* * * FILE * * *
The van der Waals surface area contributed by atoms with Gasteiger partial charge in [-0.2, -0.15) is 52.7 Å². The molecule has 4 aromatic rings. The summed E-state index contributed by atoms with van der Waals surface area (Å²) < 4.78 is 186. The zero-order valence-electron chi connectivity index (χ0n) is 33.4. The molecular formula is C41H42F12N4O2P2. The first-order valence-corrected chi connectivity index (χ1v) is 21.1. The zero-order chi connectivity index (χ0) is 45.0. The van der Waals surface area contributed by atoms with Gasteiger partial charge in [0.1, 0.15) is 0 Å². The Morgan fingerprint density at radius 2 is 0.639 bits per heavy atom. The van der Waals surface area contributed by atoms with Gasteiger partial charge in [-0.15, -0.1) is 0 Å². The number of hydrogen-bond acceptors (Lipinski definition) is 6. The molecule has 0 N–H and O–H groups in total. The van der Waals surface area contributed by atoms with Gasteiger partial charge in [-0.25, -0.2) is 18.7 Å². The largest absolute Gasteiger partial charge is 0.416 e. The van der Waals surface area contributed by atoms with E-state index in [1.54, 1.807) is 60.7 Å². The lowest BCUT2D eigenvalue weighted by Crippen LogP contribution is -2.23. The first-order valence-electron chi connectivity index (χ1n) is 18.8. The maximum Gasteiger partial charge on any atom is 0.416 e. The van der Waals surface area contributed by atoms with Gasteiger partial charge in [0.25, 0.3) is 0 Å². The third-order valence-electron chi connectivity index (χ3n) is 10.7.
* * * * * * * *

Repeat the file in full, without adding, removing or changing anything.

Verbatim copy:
The van der Waals surface area contributed by atoms with Gasteiger partial charge in [-0.2, -0.15) is 52.7 Å². The molecule has 4 aromatic rings. The summed E-state index contributed by atoms with van der Waals surface area (Å²) < 4.78 is 186. The zero-order valence-electron chi connectivity index (χ0n) is 33.4. The molecular formula is C41H42F12N4O2P2. The first-order valence-corrected chi connectivity index (χ1v) is 21.1. The zero-order chi connectivity index (χ0) is 45.0. The van der Waals surface area contributed by atoms with Gasteiger partial charge in [0.1, 0.15) is 0 Å². The Morgan fingerprint density at radius 2 is 0.639 bits per heavy atom. The van der Waals surface area contributed by atoms with Gasteiger partial charge in [-0.15, -0.1) is 0 Å². The number of hydrogen-bond acceptors (Lipinski definition) is 6. The molecule has 0 N–H and O–H groups in total. The van der Waals surface area contributed by atoms with Gasteiger partial charge in [-0.25, -0.2) is 18.7 Å². The largest absolute Gasteiger partial charge is 0.416 e. The van der Waals surface area contributed by atoms with E-state index in [1.54, 1.807) is 60.7 Å². The lowest BCUT2D eigenvalue weighted by Crippen LogP contribution is -2.23. The first-order valence-electron chi connectivity index (χ1n) is 18.8. The maximum Gasteiger partial charge on any atom is 0.416 e. The van der Waals surface area contributed by atoms with Gasteiger partial charge in [0.25, 0.3) is 0 Å². The third-order valence-electron chi connectivity index (χ3n) is 10.7.